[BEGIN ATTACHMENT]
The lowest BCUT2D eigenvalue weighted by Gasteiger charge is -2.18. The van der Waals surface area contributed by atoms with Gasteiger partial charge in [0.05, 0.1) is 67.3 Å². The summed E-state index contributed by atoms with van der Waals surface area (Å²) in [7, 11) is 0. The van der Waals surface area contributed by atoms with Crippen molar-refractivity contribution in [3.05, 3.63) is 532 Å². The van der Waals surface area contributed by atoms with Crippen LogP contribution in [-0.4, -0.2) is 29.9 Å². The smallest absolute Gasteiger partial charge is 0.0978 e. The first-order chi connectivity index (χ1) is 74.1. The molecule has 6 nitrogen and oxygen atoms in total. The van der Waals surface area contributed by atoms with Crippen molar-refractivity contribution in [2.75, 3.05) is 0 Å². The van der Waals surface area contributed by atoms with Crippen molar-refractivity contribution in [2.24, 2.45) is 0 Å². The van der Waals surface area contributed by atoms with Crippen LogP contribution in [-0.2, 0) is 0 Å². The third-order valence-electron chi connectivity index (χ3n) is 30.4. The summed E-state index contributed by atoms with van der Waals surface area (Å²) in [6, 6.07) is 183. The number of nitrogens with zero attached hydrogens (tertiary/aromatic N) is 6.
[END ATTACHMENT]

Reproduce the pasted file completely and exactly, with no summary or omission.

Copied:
The lowest BCUT2D eigenvalue weighted by Gasteiger charge is -2.18. The van der Waals surface area contributed by atoms with Gasteiger partial charge in [0.05, 0.1) is 67.3 Å². The summed E-state index contributed by atoms with van der Waals surface area (Å²) in [7, 11) is 0. The van der Waals surface area contributed by atoms with Crippen molar-refractivity contribution in [3.05, 3.63) is 532 Å². The van der Waals surface area contributed by atoms with Crippen LogP contribution in [-0.4, -0.2) is 29.9 Å². The smallest absolute Gasteiger partial charge is 0.0978 e. The first-order chi connectivity index (χ1) is 74.1. The molecule has 6 nitrogen and oxygen atoms in total. The van der Waals surface area contributed by atoms with Crippen molar-refractivity contribution in [2.75, 3.05) is 0 Å². The van der Waals surface area contributed by atoms with Crippen molar-refractivity contribution in [2.24, 2.45) is 0 Å². The van der Waals surface area contributed by atoms with Crippen LogP contribution in [-0.2, 0) is 0 Å². The third-order valence-electron chi connectivity index (χ3n) is 30.4. The summed E-state index contributed by atoms with van der Waals surface area (Å²) in [6, 6.07) is 183. The number of nitrogens with zero attached hydrogens (tertiary/aromatic N) is 6.